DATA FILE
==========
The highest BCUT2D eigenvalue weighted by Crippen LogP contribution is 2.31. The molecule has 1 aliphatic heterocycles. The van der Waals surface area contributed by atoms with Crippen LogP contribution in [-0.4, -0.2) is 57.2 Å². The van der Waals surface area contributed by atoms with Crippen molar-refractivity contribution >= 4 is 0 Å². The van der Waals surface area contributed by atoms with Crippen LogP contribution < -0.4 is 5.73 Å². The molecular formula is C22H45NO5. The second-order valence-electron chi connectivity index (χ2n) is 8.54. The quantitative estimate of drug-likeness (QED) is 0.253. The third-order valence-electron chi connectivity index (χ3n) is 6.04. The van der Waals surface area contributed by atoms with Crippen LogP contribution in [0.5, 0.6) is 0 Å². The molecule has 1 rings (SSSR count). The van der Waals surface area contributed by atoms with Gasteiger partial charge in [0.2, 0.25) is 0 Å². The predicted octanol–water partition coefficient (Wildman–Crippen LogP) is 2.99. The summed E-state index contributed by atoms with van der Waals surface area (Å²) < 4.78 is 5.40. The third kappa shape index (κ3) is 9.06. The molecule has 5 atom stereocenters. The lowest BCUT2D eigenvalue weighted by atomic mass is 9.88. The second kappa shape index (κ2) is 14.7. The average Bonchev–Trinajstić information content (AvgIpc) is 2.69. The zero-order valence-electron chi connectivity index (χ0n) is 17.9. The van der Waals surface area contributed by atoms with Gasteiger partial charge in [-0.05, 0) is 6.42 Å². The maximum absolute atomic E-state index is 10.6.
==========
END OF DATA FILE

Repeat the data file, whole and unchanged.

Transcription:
The highest BCUT2D eigenvalue weighted by Crippen LogP contribution is 2.31. The molecule has 1 aliphatic heterocycles. The van der Waals surface area contributed by atoms with Crippen LogP contribution in [-0.4, -0.2) is 57.2 Å². The van der Waals surface area contributed by atoms with Crippen molar-refractivity contribution >= 4 is 0 Å². The van der Waals surface area contributed by atoms with Crippen LogP contribution < -0.4 is 5.73 Å². The molecular formula is C22H45NO5. The second-order valence-electron chi connectivity index (χ2n) is 8.54. The quantitative estimate of drug-likeness (QED) is 0.253. The third-order valence-electron chi connectivity index (χ3n) is 6.04. The van der Waals surface area contributed by atoms with Crippen LogP contribution in [0.5, 0.6) is 0 Å². The molecule has 1 rings (SSSR count). The van der Waals surface area contributed by atoms with Gasteiger partial charge in [0.2, 0.25) is 0 Å². The predicted octanol–water partition coefficient (Wildman–Crippen LogP) is 2.99. The summed E-state index contributed by atoms with van der Waals surface area (Å²) < 4.78 is 5.40. The third kappa shape index (κ3) is 9.06. The molecule has 5 atom stereocenters. The lowest BCUT2D eigenvalue weighted by atomic mass is 9.88. The second kappa shape index (κ2) is 14.7. The average Bonchev–Trinajstić information content (AvgIpc) is 2.69. The zero-order valence-electron chi connectivity index (χ0n) is 17.9. The van der Waals surface area contributed by atoms with Gasteiger partial charge in [-0.05, 0) is 6.42 Å². The maximum absolute atomic E-state index is 10.6.